Neoconservatism Versus Libertarianism

Oh, how the neocons are squirming, and turning somersaults over Iraq, a performance the sight of which would be almost a pleasure to behold if not for the steep price of admission. New York Times columnist David Brooks’ soddily defiant mea culpa – which we covered in the last installment of this column – was preceded by the editors of National Review, who claim to have now gotten “a glimpse of the abyss in Iraq,” as their editorial of April the 16th put it. In a line that begs the question “look who’s talking,” they had the nerve to complain that:

“Since the conclusion of the war, the Bush administration has shown a dismaying capacity to believe its own public relations,”

And, they complain,

“Every piece of good news has been hailed as turning the corner, even as the insurgency has remained stubbornly strong.”

This from a magazine that has consistently served as a conduit for administration propaganda, that constantly plumbed for war, and that, a year ago, ran an article by the classicist scholar and warmonger of note Victor Davis Hanson, in which he wrote:

“In general, the media has now gone from the hysteria of the Armageddon of Afghanistan to the quagmire of Iraq to the looting in Baghdad – the only constant is slanted coverage, mistaken analysis, and the absence of any contriteness about being in error and in error in such a manner that reflected so poorly upon themselves and damaged the country at large at a time of war. It is as if only further bad news could serve as a sort of catharsis that might at least cleanse them of any unease about being so wrong so predictably and so often. “

Whose analysis is “mistaken” now? Whose errors have damaged the country at large? Every bit of bad news, over the months, all the indications of impending disaster, have been routinely dismissed by National Review‘s writers as due to “media bias,” the consequence of an antiwar conspiracy to hide the real truth about our supposed success in Iraq.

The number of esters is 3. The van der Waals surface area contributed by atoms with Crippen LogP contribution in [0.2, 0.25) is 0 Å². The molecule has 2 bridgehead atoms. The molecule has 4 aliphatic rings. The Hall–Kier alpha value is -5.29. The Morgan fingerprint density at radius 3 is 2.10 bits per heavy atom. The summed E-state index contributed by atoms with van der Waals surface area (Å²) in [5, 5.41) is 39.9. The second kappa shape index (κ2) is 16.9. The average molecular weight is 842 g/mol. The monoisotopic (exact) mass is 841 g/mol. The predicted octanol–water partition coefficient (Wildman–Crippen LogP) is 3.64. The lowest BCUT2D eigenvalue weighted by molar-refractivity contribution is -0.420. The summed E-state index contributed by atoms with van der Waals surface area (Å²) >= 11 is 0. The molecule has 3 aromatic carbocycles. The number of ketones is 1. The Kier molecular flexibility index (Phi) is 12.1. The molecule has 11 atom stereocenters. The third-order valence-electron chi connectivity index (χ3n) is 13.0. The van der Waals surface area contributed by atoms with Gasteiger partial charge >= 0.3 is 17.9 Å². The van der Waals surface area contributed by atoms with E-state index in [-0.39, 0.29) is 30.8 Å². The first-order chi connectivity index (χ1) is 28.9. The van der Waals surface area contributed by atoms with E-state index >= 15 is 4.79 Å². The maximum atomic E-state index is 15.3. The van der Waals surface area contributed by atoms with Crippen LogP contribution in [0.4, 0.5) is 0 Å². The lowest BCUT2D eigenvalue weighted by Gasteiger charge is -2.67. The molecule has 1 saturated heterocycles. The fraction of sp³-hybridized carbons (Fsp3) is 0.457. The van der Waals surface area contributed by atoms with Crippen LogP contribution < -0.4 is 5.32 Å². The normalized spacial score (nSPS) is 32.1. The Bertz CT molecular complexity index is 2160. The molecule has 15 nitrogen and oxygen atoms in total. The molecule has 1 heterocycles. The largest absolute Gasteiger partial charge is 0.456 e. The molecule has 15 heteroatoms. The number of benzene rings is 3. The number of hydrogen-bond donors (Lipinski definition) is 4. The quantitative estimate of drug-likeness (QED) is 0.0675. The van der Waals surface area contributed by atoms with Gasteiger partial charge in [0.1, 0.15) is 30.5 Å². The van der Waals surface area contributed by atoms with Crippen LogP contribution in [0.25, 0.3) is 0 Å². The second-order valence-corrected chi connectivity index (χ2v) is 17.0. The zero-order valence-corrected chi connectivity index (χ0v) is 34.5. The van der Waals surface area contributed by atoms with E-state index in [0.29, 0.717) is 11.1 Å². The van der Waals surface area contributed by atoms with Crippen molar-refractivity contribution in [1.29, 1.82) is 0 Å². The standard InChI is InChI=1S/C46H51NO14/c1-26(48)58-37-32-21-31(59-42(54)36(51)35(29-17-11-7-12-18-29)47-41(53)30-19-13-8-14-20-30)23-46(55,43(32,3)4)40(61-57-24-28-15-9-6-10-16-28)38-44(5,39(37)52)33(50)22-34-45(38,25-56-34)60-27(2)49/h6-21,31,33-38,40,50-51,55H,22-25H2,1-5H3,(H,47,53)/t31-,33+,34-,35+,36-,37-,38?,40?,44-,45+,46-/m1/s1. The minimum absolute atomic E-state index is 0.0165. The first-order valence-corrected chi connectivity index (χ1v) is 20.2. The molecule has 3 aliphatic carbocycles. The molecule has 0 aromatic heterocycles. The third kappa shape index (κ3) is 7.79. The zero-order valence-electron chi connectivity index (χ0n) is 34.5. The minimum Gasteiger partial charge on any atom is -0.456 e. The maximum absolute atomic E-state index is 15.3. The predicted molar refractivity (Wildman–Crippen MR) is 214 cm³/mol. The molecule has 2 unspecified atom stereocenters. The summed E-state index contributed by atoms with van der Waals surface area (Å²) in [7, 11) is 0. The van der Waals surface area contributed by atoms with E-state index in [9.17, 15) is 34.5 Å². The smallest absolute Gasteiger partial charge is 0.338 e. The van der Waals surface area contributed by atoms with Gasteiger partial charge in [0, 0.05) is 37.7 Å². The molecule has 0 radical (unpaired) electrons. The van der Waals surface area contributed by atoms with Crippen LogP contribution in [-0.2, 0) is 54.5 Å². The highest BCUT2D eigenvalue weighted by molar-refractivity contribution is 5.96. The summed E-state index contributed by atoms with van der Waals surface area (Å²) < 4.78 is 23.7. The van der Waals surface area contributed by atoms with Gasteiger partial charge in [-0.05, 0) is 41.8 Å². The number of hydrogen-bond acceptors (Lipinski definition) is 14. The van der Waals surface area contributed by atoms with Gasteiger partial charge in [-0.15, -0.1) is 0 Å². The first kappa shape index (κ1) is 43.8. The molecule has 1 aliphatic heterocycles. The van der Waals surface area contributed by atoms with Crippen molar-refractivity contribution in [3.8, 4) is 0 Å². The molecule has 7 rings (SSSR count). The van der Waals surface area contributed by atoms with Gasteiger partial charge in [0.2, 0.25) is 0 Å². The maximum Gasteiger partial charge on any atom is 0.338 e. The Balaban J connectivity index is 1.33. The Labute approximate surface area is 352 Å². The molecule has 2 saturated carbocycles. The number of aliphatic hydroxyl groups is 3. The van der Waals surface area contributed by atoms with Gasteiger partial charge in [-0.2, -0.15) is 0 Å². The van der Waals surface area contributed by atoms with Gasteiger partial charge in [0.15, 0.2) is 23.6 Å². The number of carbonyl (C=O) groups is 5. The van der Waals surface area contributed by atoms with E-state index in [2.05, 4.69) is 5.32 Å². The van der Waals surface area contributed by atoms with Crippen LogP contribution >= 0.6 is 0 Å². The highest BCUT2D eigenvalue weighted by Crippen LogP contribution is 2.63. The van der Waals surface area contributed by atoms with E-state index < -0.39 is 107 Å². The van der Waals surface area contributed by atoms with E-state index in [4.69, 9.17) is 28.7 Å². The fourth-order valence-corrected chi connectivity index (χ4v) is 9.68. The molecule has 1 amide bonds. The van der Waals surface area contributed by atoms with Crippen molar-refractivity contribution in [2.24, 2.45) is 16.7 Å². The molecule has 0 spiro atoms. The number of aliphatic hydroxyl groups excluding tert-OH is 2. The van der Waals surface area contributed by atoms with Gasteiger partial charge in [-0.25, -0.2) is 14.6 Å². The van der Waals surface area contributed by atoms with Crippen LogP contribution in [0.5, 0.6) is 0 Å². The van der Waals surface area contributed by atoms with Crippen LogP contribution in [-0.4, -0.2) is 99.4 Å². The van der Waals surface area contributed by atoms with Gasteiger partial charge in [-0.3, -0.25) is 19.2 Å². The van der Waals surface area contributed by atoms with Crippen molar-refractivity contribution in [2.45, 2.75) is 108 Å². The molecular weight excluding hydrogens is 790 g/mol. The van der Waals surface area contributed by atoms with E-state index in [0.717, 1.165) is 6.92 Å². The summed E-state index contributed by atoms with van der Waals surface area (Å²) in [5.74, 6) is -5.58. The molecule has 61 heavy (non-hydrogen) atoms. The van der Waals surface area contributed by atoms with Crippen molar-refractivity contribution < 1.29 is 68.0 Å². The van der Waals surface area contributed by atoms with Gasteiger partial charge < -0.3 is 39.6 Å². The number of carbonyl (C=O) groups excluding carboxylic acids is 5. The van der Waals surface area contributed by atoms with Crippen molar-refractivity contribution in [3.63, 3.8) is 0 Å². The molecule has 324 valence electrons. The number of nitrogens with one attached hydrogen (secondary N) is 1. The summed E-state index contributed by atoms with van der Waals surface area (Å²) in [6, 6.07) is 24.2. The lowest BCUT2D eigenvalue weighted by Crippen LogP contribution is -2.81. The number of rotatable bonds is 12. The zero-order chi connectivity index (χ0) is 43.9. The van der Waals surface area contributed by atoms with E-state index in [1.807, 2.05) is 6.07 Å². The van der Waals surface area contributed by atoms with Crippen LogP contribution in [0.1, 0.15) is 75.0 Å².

Ah, but suddenly there appears an abyss….! I’d like to push Victor Davis Hanson and the editors of National Review into it head first.

The editors of National Review led a smear campaign against conservatives and libertarians who opposed the war, deeming them “Unpatriotic Conservatives,” and yet now these same people are repeating the arguments of Patrick J. Buchanan, Lew Rockwell, myself, adopting the paleoconservatives critique of “democratic” imperialism. Like Brooks, the National Review editorial makes some minor criticisms of the Bush policy as imperialism “on the cheap,” but the main problem, as far as they are concerned, is:

“An intellectual mistake made prior to the occupation: an underestimation in general of the difficulty of implanting democracy in alien soil, and an overestimation in particular of the sophistication of what is fundamentally still a tribal society and one devastated by decades of tyranny. This was largely, if not entirely, a Wilsonian mistake. The Wilsonian tendency has grown stronger in conservative foreign-policy thought in recent years, with both benefits (idealism should occupy an important place in American foreign policy, and almost always has) and drawbacks (as we have seen in Iraq, the world isn’t as malleable as some Wilsonians would have it).”